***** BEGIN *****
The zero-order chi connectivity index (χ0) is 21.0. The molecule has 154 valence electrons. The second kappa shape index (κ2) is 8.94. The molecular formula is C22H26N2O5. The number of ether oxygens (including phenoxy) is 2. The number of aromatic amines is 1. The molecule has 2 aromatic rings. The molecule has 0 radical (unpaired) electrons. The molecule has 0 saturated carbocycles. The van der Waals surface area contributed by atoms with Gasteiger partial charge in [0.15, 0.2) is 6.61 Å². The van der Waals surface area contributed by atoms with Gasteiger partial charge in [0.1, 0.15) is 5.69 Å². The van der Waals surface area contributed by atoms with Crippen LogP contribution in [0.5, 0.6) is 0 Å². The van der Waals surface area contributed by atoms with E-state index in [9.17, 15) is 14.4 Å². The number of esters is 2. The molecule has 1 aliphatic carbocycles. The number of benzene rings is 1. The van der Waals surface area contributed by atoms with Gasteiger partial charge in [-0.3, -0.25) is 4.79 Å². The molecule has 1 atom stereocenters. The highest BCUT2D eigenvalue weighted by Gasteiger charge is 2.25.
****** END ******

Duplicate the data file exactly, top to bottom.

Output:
The zero-order chi connectivity index (χ0) is 21.0. The molecule has 154 valence electrons. The second kappa shape index (κ2) is 8.94. The molecular formula is C22H26N2O5. The number of ether oxygens (including phenoxy) is 2. The number of aromatic amines is 1. The molecule has 2 aromatic rings. The molecule has 0 radical (unpaired) electrons. The molecule has 0 saturated carbocycles. The van der Waals surface area contributed by atoms with Gasteiger partial charge in [0.15, 0.2) is 6.61 Å². The van der Waals surface area contributed by atoms with Gasteiger partial charge in [0.1, 0.15) is 5.69 Å². The van der Waals surface area contributed by atoms with Crippen LogP contribution in [0.5, 0.6) is 0 Å². The van der Waals surface area contributed by atoms with E-state index in [9.17, 15) is 14.4 Å². The number of esters is 2. The molecule has 1 aliphatic carbocycles. The number of benzene rings is 1. The van der Waals surface area contributed by atoms with Gasteiger partial charge in [-0.3, -0.25) is 4.79 Å². The molecule has 1 atom stereocenters. The highest BCUT2D eigenvalue weighted by Gasteiger charge is 2.25.